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​A KC-46 Pegasus refueling an A-10 Thunderbolt IIJuly 15, 2016. Boeing photo by John D. Parker.

​Air Mobility Command is looking forward to an eventful 2018 on its KC-46 program, where it can move beyond delays and testing issues, and get a ready aircraft on the ramp. 

"I hope a year from now, I can say that we got an airplane that was war ready on day one," Maj. Gen. Thomas Sharpy, deputy commander of Air Mobility Command, told Air Force Magazine at AFA's Air Warfare Symposium last week.

This year, AMC wants to see its school house at Altus AFB, Okla, up and running, with KC-46s at McConnell AFB, Kan., and infrastructure upgrades ready at Pease ANGB, N.H.; Seymour-Johnson AFB, N.C.; Travis AFB, Calif.; and JB McGuire-Dix-Lakehurst, N.J. 

The KC-46 program has hit extensive delays, including most recently identifying three "deficiencies" in testing that could impact the aircraft's operational suitability. Most seriously, testing showed that the KC-46's boom could scrape the stealth coating of aircraft such as F-22s or B-2s through "undetected contacts outside the receptacle."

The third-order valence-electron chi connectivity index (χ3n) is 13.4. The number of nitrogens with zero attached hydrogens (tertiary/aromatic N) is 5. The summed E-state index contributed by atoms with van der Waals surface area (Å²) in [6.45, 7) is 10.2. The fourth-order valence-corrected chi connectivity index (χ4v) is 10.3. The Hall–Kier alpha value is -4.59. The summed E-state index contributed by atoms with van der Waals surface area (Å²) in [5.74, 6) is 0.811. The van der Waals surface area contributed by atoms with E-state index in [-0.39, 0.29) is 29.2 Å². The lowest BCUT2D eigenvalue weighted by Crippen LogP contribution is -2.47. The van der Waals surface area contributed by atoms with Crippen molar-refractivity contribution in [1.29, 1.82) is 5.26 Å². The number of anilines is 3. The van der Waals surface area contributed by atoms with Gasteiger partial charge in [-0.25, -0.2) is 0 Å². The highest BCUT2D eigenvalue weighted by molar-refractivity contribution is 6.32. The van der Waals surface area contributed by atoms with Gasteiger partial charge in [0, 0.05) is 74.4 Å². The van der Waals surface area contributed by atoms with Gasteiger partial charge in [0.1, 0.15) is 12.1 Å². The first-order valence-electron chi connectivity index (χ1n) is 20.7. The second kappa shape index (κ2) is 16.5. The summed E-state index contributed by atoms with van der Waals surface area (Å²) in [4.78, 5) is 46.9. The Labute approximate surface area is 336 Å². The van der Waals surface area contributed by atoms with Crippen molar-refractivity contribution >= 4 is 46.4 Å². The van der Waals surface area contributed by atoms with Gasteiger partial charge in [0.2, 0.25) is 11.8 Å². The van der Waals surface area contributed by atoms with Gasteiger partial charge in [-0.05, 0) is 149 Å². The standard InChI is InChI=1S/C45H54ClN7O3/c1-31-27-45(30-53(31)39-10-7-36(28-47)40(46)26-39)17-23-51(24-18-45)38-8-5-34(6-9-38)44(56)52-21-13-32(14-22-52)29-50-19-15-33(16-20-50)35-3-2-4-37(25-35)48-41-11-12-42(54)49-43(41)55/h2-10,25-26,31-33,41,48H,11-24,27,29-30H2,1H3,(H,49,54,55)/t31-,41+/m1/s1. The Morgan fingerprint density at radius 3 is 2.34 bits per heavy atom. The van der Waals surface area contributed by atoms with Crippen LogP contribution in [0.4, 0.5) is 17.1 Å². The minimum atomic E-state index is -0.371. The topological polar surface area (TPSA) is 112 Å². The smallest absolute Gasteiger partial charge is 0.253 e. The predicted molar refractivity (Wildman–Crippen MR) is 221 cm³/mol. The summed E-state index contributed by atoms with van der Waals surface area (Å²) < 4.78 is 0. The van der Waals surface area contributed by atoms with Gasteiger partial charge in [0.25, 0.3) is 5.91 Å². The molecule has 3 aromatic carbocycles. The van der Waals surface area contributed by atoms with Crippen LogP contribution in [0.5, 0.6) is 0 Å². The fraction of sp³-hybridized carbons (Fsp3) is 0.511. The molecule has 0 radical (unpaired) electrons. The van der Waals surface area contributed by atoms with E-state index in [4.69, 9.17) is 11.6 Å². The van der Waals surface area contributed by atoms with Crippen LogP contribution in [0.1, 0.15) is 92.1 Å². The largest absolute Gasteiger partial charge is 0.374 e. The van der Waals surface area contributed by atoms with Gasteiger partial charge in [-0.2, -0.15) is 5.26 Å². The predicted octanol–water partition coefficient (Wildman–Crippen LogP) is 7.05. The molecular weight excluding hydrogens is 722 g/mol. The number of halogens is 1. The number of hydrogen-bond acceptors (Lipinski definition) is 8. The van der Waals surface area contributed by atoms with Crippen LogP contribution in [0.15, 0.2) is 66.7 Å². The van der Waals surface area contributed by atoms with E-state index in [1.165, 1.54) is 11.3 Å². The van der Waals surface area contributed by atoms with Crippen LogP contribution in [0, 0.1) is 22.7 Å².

Other deficiencies focused on high-frequency radios in the wings of the aircraft. The aircraft cannot broadcast during refueling because there is a risk of arcing from static electricity. Test engineers could not determine if the jet’s radios remained turned off during refueling events. This deficien​cy was recently downgraded to a point where the aircraft is acceptable for delivery, but Boeing will be required to eliminate risk and remains "contractually accountable," according to the Air Force.  

Lastly, a KC-46 boom experienced an "uncommanded" boom extension on the ground, caused by a spike of pressure after fuel flow stopped. This should be resolved by the end of May with a software fix, according to the Air Force.  

"​Every time you acquire a new airplane, there's fits and starts," Sharpy said. While there are issues with the KC-46, it has been a "tribute to our discipline" that requirements have remained steady with the stated goal of getting a "war ready aircraft on day one," he said. That day should come this spring when the Air Force's first KC-46 is delivered to McConnell, he said.

See also: The Tanker's Tr​ying Time from the upcoming issue of Air Force Magazine.